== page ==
On teaching the Civil War

I have started my new assignment as a Teaching Assistant in a survey class on U.S. History up to 1877, which will cover the Civil War of course. One of the books used in the class is Lies My Teacher Told Me by sociologist James Loewen. Now, this is not my class, as I work under one of the professors, and I probably would not use this book if it were my class, but I am willing to give it a chance. The book has made me think about how we teach the war and what we may need to work on.

The book notes in the introduction about how history texts and courses are too often focused on whites, which serves to alienate minority students. It seems that if publishers are trying to get out their books to the most schools that they are going to write books focused more on white people since whites are still in the majority, which can lead to minorities feeling left out. I disagree with Loewen’s assertion, as I have encountered textbooks that focused too much on minorities, with the majority of chapters on World Wars I and II being devoted to minority issues. This is not to say that the history of minorities is not important, but rather that the amount of space devoted should be proportional to the impact of minorities on a given time period.

Lies examines the Civil War, but mainly focuses on how textbooks ignore a rise in anti-racist attitudes as a result of the war and treats Confederate and Union sympathizers equally. Loewen notes how all but one text omit a majority of Lincoln’s Second Inaugural, including a section where he decries slavery. This section also invokes religious beliefs, specifically Judeo-Christian, which may be a reason why it is omitted from most books (can you say ACLU lawsuit?). Most of Loewen’s dealings with the Civil War revolve around race, while ignoring other striking problems facing historical education, especially on the war.

As far as Civil War teaching is concerned, there is room for improvement. Students seem to enjoy the exciting aspects of the war, i. e. the battles, but this should not lead into teaching the war from a wholly idealistic standpoint. Students must be made aware that the war was a horrible event, the bloodiest war in our history. One thing that would be wonderful is for history teachers to contact historians and staff at historical sites and archives to request educational kits, as most sites have something set up for teachers to use in the classroom, which will certainly beat the boring textbook. Loewen mentions the wealth of sources available today that make textbooks obsolete. There are a myriad of sources for teachers on the war that are well worth incorporating into the classroom. The Library of Congress makes several Civil War related documents available online. In addition, what would be wrong with having students read a book on the war, as there are certainly many great books out there on the war. Documentaries and living history presentations offer a more visual approach to studying the war. Finally, the internet (this site included) offers a wealth of information for teachers and students, but beware because the internet is not a democracy. Overall, if teachers are willing to use other sources outside the textbook, then it will go a long way to improving Civil War and larger historical education.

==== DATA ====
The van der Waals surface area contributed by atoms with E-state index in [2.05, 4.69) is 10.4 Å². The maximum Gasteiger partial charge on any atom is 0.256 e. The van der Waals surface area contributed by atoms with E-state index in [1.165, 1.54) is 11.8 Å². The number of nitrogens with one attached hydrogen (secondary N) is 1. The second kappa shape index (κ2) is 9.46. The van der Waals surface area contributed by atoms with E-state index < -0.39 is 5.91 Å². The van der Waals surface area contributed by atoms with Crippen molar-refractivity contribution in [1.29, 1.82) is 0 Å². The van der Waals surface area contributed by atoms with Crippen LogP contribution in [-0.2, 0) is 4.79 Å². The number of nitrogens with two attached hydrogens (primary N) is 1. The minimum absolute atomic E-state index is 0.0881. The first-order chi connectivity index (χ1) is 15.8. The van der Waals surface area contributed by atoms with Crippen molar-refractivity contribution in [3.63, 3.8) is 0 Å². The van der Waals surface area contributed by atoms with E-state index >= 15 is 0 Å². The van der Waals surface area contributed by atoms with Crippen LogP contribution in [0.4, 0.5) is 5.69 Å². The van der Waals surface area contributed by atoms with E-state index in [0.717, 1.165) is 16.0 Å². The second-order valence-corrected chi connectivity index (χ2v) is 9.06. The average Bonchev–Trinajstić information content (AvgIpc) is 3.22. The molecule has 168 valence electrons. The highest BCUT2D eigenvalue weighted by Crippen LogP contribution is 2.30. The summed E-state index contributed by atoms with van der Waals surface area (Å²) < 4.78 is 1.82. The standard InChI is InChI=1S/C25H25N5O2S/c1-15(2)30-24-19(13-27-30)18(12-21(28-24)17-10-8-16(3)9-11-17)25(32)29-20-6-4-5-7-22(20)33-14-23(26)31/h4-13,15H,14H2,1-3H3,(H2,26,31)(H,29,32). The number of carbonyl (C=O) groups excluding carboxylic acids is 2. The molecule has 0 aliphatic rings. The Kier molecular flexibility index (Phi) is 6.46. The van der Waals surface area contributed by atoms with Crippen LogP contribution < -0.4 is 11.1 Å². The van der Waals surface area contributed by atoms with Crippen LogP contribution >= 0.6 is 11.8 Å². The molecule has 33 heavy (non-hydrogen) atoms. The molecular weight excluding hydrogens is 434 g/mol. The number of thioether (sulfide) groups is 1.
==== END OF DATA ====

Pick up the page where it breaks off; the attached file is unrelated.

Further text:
2 thoughts on “On teaching the Civil War

  1. Hello there. First of all, I am a fan of your blog.

    As far as this particular post, I think one of the points often missed in general history classes that include the Civil War is the real differences (cultural and socio-economic) that existing N-S prior to the war. The north industrializing and affected by waves of immigrants; the south agrarian (perhaps stiflingly so), aristocratic, still predominantly “old” (meaning multi-generational families, fewer immigrants), etc.

    Obviously the “slave/non-slave” part is always discussed, but not some of these other differences.

    Just a thought.

  2. The antebellum period is perhaps the most overlooked era within basic American history courses. Not only are the socio-economic differences between North and South neglected but how about: the War of 1812, the Mexican War, the Mormon War, Western exspansion, Bleeding Kansas?
    I have always found the antebellum period fascinating, and it is a pivotal point in the growth of the United States. The fact that it is crammed between the Revolution/Constitution and the Civil War eras causes it to be breezed over by instructors.

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